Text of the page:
While time and social starvation may have served as a factor – other forces are at play. “I’m vaccinated,” Ilana, 29, says from the comfort of the Victoria’s pub garden when asked if she feels safe. “It’s really nice, [I missed it] a lot but actually I’m just now realising how important it is, it’s lifting my spirits.”
That the Victoria is able to open at all places it in the minority, and was in part a result of a gamble – maximising their outdoor space during lockdown two and getting rid of a hollowed out caravan that served as an inefficient seating area towards the back of the pub garden.
The British Bar and Pub Association, which serves as a trade body for the sector, predicts that only 40 per cent of pubs will be able to launch during the first phase of lockdown easings.
While former bugbears such as the 10pm curfew and the vagaries of the “substantial meal” have been done away with, access to a pub garden or a few tables’ worth of street space has meant the difference between open and closed signs for businesses across the country.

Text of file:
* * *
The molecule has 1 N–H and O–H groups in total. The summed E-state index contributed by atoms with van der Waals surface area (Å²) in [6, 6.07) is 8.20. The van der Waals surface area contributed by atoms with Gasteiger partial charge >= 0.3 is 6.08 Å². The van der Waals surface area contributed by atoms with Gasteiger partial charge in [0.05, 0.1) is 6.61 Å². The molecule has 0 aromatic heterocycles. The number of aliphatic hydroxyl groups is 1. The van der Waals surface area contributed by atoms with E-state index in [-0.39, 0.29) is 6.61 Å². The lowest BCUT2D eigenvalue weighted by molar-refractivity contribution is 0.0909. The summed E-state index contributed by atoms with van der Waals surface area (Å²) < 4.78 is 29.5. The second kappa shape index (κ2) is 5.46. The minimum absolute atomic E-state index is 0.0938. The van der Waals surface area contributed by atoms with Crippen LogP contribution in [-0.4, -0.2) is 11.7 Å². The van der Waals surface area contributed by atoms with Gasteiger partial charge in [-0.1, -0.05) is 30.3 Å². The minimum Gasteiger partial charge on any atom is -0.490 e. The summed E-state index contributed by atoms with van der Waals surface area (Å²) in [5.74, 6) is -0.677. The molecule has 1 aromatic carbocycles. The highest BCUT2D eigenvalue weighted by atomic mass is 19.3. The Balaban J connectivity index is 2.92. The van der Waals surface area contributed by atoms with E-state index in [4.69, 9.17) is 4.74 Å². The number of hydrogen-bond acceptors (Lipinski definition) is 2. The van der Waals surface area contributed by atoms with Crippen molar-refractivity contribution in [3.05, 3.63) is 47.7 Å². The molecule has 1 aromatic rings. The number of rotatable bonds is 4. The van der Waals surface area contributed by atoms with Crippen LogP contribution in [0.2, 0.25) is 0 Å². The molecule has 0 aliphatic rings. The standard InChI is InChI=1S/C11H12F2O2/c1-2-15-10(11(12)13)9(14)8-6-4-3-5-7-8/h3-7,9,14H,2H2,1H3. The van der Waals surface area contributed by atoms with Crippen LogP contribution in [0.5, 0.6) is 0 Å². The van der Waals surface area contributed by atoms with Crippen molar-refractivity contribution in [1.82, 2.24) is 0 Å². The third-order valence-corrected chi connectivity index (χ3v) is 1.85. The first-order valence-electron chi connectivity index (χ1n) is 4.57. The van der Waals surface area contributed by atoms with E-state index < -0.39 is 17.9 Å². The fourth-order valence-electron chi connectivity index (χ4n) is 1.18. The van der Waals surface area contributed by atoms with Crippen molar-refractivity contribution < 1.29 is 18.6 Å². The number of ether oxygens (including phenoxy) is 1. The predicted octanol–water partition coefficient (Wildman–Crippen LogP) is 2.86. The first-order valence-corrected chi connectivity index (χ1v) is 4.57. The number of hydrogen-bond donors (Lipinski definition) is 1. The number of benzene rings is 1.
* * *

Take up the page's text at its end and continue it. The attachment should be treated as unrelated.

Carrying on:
For most, the absence of service as usual has meant a need to diversify in order to survive. In east London, as in the rest of the country, hospitality venues turned to delis, grocers and takeaways. “We’ve been doing takeaway oysters and seafood within a 2km area around here,” Ward says. “Pedro’s been on his bike, we’ve been cooking and we’ve had all [of our business] from Instagram. It’s been really good to meet new guests and keep people who are addicted to oysters nearby fed.”
The ability to maintain relationships has been difficult for much of the country and indeed the world over the past year as covid has forced distance between us all. For hospitality, as for the public, that’s meant trying to reach out through social media and keep a sense of community support behind a business.
“We run the Instagram internally,” Sands says, “and that’s the best way to reach out to the public really. We’ve had loads of DMs asking when we’re open. We live here as well so we see people in the are on a daily basis and everyone’s always asking when it’s going to be open. Everyone’s just very very supportive.”
The feeling appears to be mutual. Helen, a regular at the pub, started a week of holiday that coincided with the easing. “I want to come out and spend money and keep the industry afloat because if we don’t it’ll disappear and we’ll never get it back. That’s it.”